However I have only ever known these 日本人いますか to be used without the connecting particle. 

I am guessing it has more to do with the use of "imasu" "iru" connected directly to a person without the use of any other word between.

彼は日本の女性が結婚していました - かれはにほんのじょせいがけっこんしていました

彼女は日本人の男性が好きです - かのじょはにほんじんのだんせいがすきです

Even to me the use of particles gets confusing, however when you look at many sentences you can begin to see a pattern of how and where they are used and still not understand why but just follow along. There are even mysteries of the English language about things we say and do that I do not understand.


I have been thinking about this more and thinking about other Japanese words.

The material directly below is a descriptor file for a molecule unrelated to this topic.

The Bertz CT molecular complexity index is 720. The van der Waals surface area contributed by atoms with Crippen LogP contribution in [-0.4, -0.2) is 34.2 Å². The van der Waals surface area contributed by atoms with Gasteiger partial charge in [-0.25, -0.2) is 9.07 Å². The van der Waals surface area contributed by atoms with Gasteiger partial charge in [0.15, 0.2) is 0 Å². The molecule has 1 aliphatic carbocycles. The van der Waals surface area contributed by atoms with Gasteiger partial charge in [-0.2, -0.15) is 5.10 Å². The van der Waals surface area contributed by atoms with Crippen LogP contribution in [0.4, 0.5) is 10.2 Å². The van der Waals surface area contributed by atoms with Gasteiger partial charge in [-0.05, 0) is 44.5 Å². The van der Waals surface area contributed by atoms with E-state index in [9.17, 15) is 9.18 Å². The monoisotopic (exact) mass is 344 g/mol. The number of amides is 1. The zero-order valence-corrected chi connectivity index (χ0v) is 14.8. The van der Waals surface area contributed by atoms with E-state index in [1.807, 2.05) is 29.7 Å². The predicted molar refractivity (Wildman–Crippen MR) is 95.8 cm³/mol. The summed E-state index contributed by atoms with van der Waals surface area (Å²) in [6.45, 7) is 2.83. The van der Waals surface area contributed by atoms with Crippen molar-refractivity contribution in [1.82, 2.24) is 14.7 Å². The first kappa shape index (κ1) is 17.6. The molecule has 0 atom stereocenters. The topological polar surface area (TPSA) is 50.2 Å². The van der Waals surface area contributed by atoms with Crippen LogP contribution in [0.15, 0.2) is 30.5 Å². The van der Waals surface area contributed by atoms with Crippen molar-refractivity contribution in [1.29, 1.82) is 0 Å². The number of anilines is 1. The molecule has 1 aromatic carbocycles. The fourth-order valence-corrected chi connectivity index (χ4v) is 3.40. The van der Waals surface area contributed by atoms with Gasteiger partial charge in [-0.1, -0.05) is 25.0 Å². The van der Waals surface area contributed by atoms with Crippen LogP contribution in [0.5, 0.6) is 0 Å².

They say things like

There is no particle in the above words and I am starting to guess that the same reasoning for the above is the same for below. Just my guess anyway. In all the years I have practised Japanese 11 years on and off, I have never seen a topic marker for the below.


Hi everyone!

You can use the particle 「は」or the particle「が」with 「います」.
E.g. 「ひと が います。」"There is a person there."
「日本人スタッフはいますか」"Do you have any Japanese staff?"

However, in casual speech,「は」(and the topic of the sentence) is commonly omitted, since it is usually understood from the context of the sentence. (Although, as I pointed out in another post, misunderstandings can and do occur among native Japanese people because of this.)

「食べている」,「歩いています」, and 「来ている」 are different in that they are phrases constructed using the 「Te-form verb + います] pattern. That is why there is no particle, as they are not the topic of the sentence.

I hope that helps!



Thank you Crystal!

(I wish I had a way to bookmark your post so I can refer to it easily in the future.)